Sunday, June 12, 2005

William Albright: a lesson in disobedience

Here is a letter that I wrote upon hearing of William Albright's tragic and premature death at age 53. It was published in the SCI Newsletter by David Gompper as a tribute. Bill was a complex person who battled for 30 years with alcoholism, a disease which ultimately took his life. I encourage more people to get to know Albright's music, which is available through C.F. Peters. There's a fine tribute to him, written by Evan Chambers, which you can read here.

A Lesson in Disobedience
(Derek Bermel remembers Albright)

I've just heard the news about Bill Albright, and needless to say I am shocked and devastated. I have always held him in the highest esteem as an insightful and caring teacher, as well as a brilliant composer, performer, and scholar. But he was also a person with an enormously big heart, and that is what I will miss the most. During my last two years in New York, we would often talk at great length about life, philosophy, food, love, the arts, politics, or any number of other subjects which fired his wild imagination.

He was utterly devoted to the University of Michigan, and rightly considered himself in the teaching legacy of his mentor Ross Lee Finney. Bill leaves behind an awesome teaching legacy of more than twenty-five years, and hundreds of students all over the world. I know that I speak for many of them when I acknowledge that the world has lost some of its vivid color with his passing. As a teacher, he was masterful and penetrating, and always, always sincere. His questions reached to the very essence of the issue at hand - "But is it radical?" "So, what will you do now that you're a great composer?" - yet the ambiguous nature of his comments demanded that we solve the riddles of creation ourselves - "What a gorgeous mess!" He knew when to say "I don't know," and he said it often. But sometimes I could detect, in his enigmatic smirk, a hint that he did indeed know, but wouldn't tell. I can still hear him telling me, quite earnestly, "Derek, disobey your teachers. Disobey us!"

For me, his most inspiring lesson was his total and uncompromising musicianship. "We teach composition by example," he would often say, and he meant it. When Bill Albright was at his best, he was as powerful and ingenious composer as any; I dare say that his clarinet quintet is one of the most perfect pieces of music I have ever played - or heard, for that matter. He was a deftly skilled contrapuntist and an elegantly funky rhythmitician. But I have always felt that the stunning beauty of his writing was wrapped in the details - a quirky "off" note in the harpsichord melody, just in the most annoying spot; a dazzling and grotesque flourish in the tuba; a haunting chord in the vibraphone lingering a bit too long - for me, these subtleties give Albright's music its distinct and pungent flavor. His expressive markings are a testament both to his humor and to how passionately he felt the music in his soul: "Strident, shrill, shrieking", "spit it!": Abiding Passions (1988) "Suddenly ecstatic": Quintet for Clarinet and Strings (1987) "Apoplectically, ": Seven Deadly Sins (1974) "Maestoso Grunge": Pit Band (1993) "Half-lit, smoky ostinato": Rustles of Spring (1994)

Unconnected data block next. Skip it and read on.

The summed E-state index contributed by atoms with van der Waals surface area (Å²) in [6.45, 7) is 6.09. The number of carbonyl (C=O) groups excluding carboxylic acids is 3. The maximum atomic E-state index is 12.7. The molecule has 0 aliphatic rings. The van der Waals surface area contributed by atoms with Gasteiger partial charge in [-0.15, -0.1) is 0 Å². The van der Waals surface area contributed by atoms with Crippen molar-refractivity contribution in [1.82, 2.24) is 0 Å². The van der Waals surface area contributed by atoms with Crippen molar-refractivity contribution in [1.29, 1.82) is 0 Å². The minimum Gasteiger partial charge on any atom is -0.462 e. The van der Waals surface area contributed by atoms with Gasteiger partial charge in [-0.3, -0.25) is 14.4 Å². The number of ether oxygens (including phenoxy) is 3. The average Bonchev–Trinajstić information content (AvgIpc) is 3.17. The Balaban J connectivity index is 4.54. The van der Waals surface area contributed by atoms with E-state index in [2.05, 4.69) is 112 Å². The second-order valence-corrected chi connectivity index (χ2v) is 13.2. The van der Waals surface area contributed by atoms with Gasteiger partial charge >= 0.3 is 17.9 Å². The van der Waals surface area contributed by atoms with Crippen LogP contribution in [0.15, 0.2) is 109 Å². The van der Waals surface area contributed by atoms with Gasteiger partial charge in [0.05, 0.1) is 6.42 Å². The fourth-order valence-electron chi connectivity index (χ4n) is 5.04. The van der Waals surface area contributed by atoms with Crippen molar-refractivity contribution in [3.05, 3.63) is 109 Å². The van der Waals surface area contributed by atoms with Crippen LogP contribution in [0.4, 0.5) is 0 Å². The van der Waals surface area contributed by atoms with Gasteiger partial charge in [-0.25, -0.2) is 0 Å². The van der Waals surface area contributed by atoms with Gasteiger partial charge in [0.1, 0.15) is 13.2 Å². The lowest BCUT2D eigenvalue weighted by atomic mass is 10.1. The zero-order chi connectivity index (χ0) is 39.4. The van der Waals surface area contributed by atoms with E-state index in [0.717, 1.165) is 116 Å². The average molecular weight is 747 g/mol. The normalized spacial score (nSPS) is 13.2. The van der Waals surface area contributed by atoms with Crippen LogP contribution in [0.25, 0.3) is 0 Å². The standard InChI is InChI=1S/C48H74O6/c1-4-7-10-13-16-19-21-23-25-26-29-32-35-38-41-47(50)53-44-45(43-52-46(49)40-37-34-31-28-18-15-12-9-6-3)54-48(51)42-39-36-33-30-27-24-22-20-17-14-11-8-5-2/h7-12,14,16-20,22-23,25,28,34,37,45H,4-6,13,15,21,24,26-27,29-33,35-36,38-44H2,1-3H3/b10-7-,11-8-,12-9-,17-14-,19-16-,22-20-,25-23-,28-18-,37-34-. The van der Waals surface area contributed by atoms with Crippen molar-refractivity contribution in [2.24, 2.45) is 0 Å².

How much poorer our world is without his many Flights of Fancy. I will miss him immensely. My heart goes out to his family and friends.

DB, Aberdeen, Scotland, Oct. 1998

Saturday, June 11, 2005

Henri Dutilleux: «On ne peut pas tout aimer...»

This is mantra which Dutilleux has reiterated in writings and interviews. I suppose it’s his way of saying “trust yourself,” a statement of pride in asserting one’s individuality in the world. It reminds me that what makes us uniquely human is our ability to absorb and synthesize material, to reason, to develop tastes, to fall in love with people, places, smells, sounds, memories. I have often mused on this phrase, especially when I have felt forces – be they artistic, economic, or socio-political – conspiring to push me strongly against my nature. Because of their grammatical construction in the negative, because of their insistence nuanced with gentleness, his words urge a generous defiance. For D'lux, music must be grounded in a context, be it a sense of place, a philosophical idea, a point of view, or a cultural milieu. In many conversations throughout the ten years I've known him, he has always insisted that composers should not shy away from what they love, that they should resist shutting out influences simply because they do not fit the “style du jour”. His own music was certainly neglected by those in his own country who advocated a "pureté de style".

It’s not an assertion that we as composers ought to make pastiche or collage of that which we admire or strive to emulate, but rather that we should invite what deeply moves us into the music we create. And that we should not feel embarrassed about rejecting that which we don’t love, since we can’t love everything. Only Jesus could do that, and he was half-divine, or so the Christians say…. As artists, we should treasure and embrace our likes and dislikes; they are character traits which cannot be obliterated by force nor by fashion, though they do (hopefully) evolve and change.

I suppose another interpretation of D’lux’s mantra might be “to thine own self be true”, or, more accurately, the contrapositive: “feel not the pressure to be true to that which is not thine own.” I have seen an almost childlike reverence in D'lux when he describes a piece of music that he loves, be it Ravel or Sarah Vaughan. And I find myself reminded how precious our tastes are; they define our musical core; they are what – originally – drew us inexorably to music one the most elemental level, and they guide us towards uncharted territories that we can explore with confidence and passion.